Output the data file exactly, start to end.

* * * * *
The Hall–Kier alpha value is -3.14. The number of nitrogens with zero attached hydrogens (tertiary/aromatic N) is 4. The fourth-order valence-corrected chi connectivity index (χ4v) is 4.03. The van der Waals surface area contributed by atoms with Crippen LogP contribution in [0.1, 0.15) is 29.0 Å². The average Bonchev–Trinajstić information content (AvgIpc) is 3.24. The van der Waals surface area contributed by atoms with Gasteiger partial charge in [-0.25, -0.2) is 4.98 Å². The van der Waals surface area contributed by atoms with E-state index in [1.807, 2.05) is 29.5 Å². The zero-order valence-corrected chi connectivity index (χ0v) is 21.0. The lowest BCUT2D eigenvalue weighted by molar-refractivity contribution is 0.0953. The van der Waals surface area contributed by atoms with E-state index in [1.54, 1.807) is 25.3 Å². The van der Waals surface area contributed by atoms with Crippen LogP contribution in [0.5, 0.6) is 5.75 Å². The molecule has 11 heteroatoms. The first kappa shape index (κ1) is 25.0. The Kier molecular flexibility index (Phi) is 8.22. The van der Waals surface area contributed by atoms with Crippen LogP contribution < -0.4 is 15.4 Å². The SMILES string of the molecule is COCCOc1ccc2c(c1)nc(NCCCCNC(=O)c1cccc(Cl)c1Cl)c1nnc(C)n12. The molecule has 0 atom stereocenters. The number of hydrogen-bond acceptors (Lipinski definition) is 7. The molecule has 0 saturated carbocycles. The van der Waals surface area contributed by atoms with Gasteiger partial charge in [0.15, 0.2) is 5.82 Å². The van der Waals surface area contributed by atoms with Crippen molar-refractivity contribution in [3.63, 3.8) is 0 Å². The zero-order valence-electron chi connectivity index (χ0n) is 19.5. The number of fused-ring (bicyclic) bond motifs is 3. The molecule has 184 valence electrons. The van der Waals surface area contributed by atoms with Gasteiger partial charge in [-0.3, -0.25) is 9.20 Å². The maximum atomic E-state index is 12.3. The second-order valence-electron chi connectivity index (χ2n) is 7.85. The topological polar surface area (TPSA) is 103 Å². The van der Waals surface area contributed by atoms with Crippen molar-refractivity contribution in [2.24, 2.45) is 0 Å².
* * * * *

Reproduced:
The Hall–Kier alpha value is -3.14. The number of nitrogens with zero attached hydrogens (tertiary/aromatic N) is 4. The fourth-order valence-corrected chi connectivity index (χ4v) is 4.03. The van der Waals surface area contributed by atoms with Crippen LogP contribution in [0.1, 0.15) is 29.0 Å². The average Bonchev–Trinajstić information content (AvgIpc) is 3.24. The van der Waals surface area contributed by atoms with Gasteiger partial charge in [-0.25, -0.2) is 4.98 Å². The van der Waals surface area contributed by atoms with E-state index in [1.807, 2.05) is 29.5 Å². The zero-order valence-corrected chi connectivity index (χ0v) is 21.0. The lowest BCUT2D eigenvalue weighted by molar-refractivity contribution is 0.0953. The van der Waals surface area contributed by atoms with E-state index in [1.54, 1.807) is 25.3 Å². The van der Waals surface area contributed by atoms with Crippen LogP contribution in [0.5, 0.6) is 5.75 Å². The molecule has 11 heteroatoms. The first kappa shape index (κ1) is 25.0. The Kier molecular flexibility index (Phi) is 8.22. The van der Waals surface area contributed by atoms with Crippen LogP contribution < -0.4 is 15.4 Å². The SMILES string of the molecule is COCCOc1ccc2c(c1)nc(NCCCCNC(=O)c1cccc(Cl)c1Cl)c1nnc(C)n12. The molecule has 0 atom stereocenters. The number of hydrogen-bond acceptors (Lipinski definition) is 7. The molecule has 0 saturated carbocycles. The van der Waals surface area contributed by atoms with Gasteiger partial charge in [0.15, 0.2) is 5.82 Å². The van der Waals surface area contributed by atoms with Crippen molar-refractivity contribution in [3.63, 3.8) is 0 Å². The zero-order valence-electron chi connectivity index (χ0n) is 19.5. The number of fused-ring (bicyclic) bond motifs is 3. The molecule has 184 valence electrons. The van der Waals surface area contributed by atoms with Gasteiger partial charge in [-0.3, -0.25) is 9.20 Å². The maximum atomic E-state index is 12.3. The second-order valence-electron chi connectivity index (χ2n) is 7.85. The topological polar surface area (TPSA) is 103 Å². The van der Waals surface area contributed by atoms with Crippen molar-refractivity contribution in [2.24, 2.45) is 0 Å².